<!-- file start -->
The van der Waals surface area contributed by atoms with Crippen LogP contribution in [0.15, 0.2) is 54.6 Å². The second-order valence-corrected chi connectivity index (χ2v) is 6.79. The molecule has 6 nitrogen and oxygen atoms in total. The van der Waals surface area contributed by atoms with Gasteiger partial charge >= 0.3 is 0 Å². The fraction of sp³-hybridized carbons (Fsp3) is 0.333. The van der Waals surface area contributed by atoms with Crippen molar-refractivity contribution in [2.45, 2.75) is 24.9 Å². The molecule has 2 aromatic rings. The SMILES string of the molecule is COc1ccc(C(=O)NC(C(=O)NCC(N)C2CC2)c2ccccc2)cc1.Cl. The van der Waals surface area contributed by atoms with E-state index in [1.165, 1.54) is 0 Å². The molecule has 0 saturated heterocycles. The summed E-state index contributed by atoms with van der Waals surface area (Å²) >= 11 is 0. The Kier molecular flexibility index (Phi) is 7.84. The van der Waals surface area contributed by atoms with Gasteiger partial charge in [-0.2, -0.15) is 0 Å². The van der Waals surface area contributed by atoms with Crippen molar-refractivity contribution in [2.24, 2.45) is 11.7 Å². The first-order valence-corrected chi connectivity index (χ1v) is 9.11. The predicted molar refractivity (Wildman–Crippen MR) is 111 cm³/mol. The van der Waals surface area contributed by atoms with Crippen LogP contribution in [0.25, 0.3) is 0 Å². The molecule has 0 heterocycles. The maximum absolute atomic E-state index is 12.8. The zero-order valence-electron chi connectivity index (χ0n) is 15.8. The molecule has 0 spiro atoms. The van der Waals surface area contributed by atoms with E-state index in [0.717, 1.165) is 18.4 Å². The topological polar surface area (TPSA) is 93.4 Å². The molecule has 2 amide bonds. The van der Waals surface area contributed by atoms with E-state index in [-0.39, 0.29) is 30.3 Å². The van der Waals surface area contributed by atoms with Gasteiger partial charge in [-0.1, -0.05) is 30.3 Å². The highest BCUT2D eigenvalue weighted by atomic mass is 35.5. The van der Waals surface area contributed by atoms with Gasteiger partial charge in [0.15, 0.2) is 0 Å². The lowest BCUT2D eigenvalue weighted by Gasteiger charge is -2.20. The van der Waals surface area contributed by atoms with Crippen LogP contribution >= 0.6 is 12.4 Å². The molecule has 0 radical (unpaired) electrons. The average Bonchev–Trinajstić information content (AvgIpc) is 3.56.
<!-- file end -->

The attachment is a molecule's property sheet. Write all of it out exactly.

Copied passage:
The van der Waals surface area contributed by atoms with Crippen LogP contribution in [0.15, 0.2) is 54.6 Å². The second-order valence-corrected chi connectivity index (χ2v) is 6.79. The molecule has 6 nitrogen and oxygen atoms in total. The van der Waals surface area contributed by atoms with Gasteiger partial charge >= 0.3 is 0 Å². The fraction of sp³-hybridized carbons (Fsp3) is 0.333. The van der Waals surface area contributed by atoms with Crippen molar-refractivity contribution in [2.45, 2.75) is 24.9 Å². The molecule has 2 aromatic rings. The SMILES string of the molecule is COc1ccc(C(=O)NC(C(=O)NCC(N)C2CC2)c2ccccc2)cc1.Cl. The van der Waals surface area contributed by atoms with E-state index in [1.165, 1.54) is 0 Å². The molecule has 0 saturated heterocycles. The summed E-state index contributed by atoms with van der Waals surface area (Å²) >= 11 is 0. The Kier molecular flexibility index (Phi) is 7.84. The van der Waals surface area contributed by atoms with Gasteiger partial charge in [-0.2, -0.15) is 0 Å². The van der Waals surface area contributed by atoms with Crippen molar-refractivity contribution in [2.24, 2.45) is 11.7 Å². The first-order valence-corrected chi connectivity index (χ1v) is 9.11. The predicted molar refractivity (Wildman–Crippen MR) is 111 cm³/mol. The van der Waals surface area contributed by atoms with Crippen LogP contribution in [0.25, 0.3) is 0 Å². The molecule has 0 heterocycles. The maximum absolute atomic E-state index is 12.8. The zero-order valence-electron chi connectivity index (χ0n) is 15.8. The molecule has 0 spiro atoms. The van der Waals surface area contributed by atoms with E-state index in [0.717, 1.165) is 18.4 Å². The topological polar surface area (TPSA) is 93.4 Å². The molecule has 2 amide bonds. The van der Waals surface area contributed by atoms with E-state index in [-0.39, 0.29) is 30.3 Å². The van der Waals surface area contributed by atoms with Gasteiger partial charge in [-0.1, -0.05) is 30.3 Å². The highest BCUT2D eigenvalue weighted by atomic mass is 35.5. The van der Waals surface area contributed by atoms with Gasteiger partial charge in [0.15, 0.2) is 0 Å². The lowest BCUT2D eigenvalue weighted by Gasteiger charge is -2.20. The van der Waals surface area contributed by atoms with Crippen LogP contribution >= 0.6 is 12.4 Å². The molecule has 0 radical (unpaired) electrons. The average Bonchev–Trinajstić information content (AvgIpc) is 3.56.